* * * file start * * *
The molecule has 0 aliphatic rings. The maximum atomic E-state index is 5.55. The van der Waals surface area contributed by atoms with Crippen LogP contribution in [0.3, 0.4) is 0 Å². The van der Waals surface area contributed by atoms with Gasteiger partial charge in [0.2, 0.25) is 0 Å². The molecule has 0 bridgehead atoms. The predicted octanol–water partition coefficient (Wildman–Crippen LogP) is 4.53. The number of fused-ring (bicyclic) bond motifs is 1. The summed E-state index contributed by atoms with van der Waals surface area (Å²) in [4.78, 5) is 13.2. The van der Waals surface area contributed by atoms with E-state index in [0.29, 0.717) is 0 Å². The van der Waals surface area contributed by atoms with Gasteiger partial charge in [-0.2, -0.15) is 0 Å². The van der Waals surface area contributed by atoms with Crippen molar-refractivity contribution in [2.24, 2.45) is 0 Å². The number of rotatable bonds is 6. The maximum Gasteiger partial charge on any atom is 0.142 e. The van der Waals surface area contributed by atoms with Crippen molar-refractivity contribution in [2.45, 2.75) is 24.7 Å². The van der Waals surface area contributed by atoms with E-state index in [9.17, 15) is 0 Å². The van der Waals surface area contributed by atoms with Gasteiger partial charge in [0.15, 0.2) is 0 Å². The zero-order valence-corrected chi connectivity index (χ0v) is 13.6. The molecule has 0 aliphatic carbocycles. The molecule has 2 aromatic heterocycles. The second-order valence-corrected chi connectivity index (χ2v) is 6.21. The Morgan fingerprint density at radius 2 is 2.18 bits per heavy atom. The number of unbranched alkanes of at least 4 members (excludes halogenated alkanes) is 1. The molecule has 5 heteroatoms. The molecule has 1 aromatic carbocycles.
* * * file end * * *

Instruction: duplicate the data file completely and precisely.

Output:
The molecule has 0 aliphatic rings. The maximum atomic E-state index is 5.55. The van der Waals surface area contributed by atoms with Crippen LogP contribution in [0.3, 0.4) is 0 Å². The van der Waals surface area contributed by atoms with Gasteiger partial charge in [0.2, 0.25) is 0 Å². The molecule has 0 bridgehead atoms. The predicted octanol–water partition coefficient (Wildman–Crippen LogP) is 4.53. The number of fused-ring (bicyclic) bond motifs is 1. The summed E-state index contributed by atoms with van der Waals surface area (Å²) in [4.78, 5) is 13.2. The van der Waals surface area contributed by atoms with E-state index in [0.29, 0.717) is 0 Å². The van der Waals surface area contributed by atoms with Gasteiger partial charge in [-0.2, -0.15) is 0 Å². The van der Waals surface area contributed by atoms with Crippen molar-refractivity contribution in [2.24, 2.45) is 0 Å². The number of rotatable bonds is 6. The maximum Gasteiger partial charge on any atom is 0.142 e. The van der Waals surface area contributed by atoms with Crippen molar-refractivity contribution in [2.45, 2.75) is 24.7 Å². The van der Waals surface area contributed by atoms with E-state index in [9.17, 15) is 0 Å². The van der Waals surface area contributed by atoms with Gasteiger partial charge in [0.15, 0.2) is 0 Å². The zero-order valence-corrected chi connectivity index (χ0v) is 13.6. The molecule has 0 aliphatic carbocycles. The molecule has 2 aromatic heterocycles. The second-order valence-corrected chi connectivity index (χ2v) is 6.21. The Morgan fingerprint density at radius 2 is 2.18 bits per heavy atom. The number of unbranched alkanes of at least 4 members (excludes halogenated alkanes) is 1. The molecule has 5 heteroatoms. The molecule has 1 aromatic carbocycles.